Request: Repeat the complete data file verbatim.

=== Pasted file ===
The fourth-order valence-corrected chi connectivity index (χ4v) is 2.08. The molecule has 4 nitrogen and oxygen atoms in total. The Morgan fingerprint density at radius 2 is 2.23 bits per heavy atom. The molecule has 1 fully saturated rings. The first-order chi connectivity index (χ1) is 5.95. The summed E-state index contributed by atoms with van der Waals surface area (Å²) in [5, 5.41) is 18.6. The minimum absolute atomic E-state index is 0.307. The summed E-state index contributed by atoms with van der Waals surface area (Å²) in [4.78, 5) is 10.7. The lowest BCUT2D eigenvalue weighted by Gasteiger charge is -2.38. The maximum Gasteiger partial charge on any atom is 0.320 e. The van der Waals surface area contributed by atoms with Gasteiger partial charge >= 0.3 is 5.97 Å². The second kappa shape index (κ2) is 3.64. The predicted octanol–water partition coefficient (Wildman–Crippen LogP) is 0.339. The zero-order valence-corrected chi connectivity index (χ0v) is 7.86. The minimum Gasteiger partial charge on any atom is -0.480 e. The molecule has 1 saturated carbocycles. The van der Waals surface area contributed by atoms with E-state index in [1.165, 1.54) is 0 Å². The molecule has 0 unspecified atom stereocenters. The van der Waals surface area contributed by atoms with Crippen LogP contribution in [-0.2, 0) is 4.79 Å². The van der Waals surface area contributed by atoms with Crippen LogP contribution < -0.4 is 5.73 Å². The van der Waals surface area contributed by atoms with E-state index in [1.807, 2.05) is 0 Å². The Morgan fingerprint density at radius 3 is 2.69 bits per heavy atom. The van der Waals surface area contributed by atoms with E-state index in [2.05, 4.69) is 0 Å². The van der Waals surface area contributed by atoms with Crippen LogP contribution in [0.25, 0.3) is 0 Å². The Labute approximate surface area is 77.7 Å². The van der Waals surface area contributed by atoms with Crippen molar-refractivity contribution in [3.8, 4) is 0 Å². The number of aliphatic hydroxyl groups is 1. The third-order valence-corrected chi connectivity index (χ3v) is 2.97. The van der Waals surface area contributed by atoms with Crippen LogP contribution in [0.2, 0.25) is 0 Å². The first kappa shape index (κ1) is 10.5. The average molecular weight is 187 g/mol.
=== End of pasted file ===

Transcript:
The fourth-order valence-corrected chi connectivity index (χ4v) is 2.08. The molecule has 4 nitrogen and oxygen atoms in total. The Morgan fingerprint density at radius 2 is 2.23 bits per heavy atom. The molecule has 1 fully saturated rings. The first-order chi connectivity index (χ1) is 5.95. The summed E-state index contributed by atoms with van der Waals surface area (Å²) in [5, 5.41) is 18.6. The minimum absolute atomic E-state index is 0.307. The summed E-state index contributed by atoms with van der Waals surface area (Å²) in [4.78, 5) is 10.7. The lowest BCUT2D eigenvalue weighted by Gasteiger charge is -2.38. The maximum Gasteiger partial charge on any atom is 0.320 e. The van der Waals surface area contributed by atoms with Gasteiger partial charge >= 0.3 is 5.97 Å². The second kappa shape index (κ2) is 3.64. The predicted octanol–water partition coefficient (Wildman–Crippen LogP) is 0.339. The zero-order valence-corrected chi connectivity index (χ0v) is 7.86. The minimum Gasteiger partial charge on any atom is -0.480 e. The molecule has 1 saturated carbocycles. The van der Waals surface area contributed by atoms with E-state index in [1.165, 1.54) is 0 Å². The molecule has 0 unspecified atom stereocenters. The van der Waals surface area contributed by atoms with Crippen LogP contribution in [-0.2, 0) is 4.79 Å². The van der Waals surface area contributed by atoms with Crippen LogP contribution < -0.4 is 5.73 Å². The van der Waals surface area contributed by atoms with E-state index in [1.807, 2.05) is 0 Å². The Morgan fingerprint density at radius 3 is 2.69 bits per heavy atom. The van der Waals surface area contributed by atoms with E-state index in [2.05, 4.69) is 0 Å². The van der Waals surface area contributed by atoms with Crippen LogP contribution in [0.25, 0.3) is 0 Å². The Labute approximate surface area is 77.7 Å². The van der Waals surface area contributed by atoms with Crippen molar-refractivity contribution in [3.8, 4) is 0 Å². The number of aliphatic hydroxyl groups is 1. The third-order valence-corrected chi connectivity index (χ3v) is 2.97. The van der Waals surface area contributed by atoms with Crippen LogP contribution in [0.2, 0.25) is 0 Å². The first kappa shape index (κ1) is 10.5. The average molecular weight is 187 g/mol.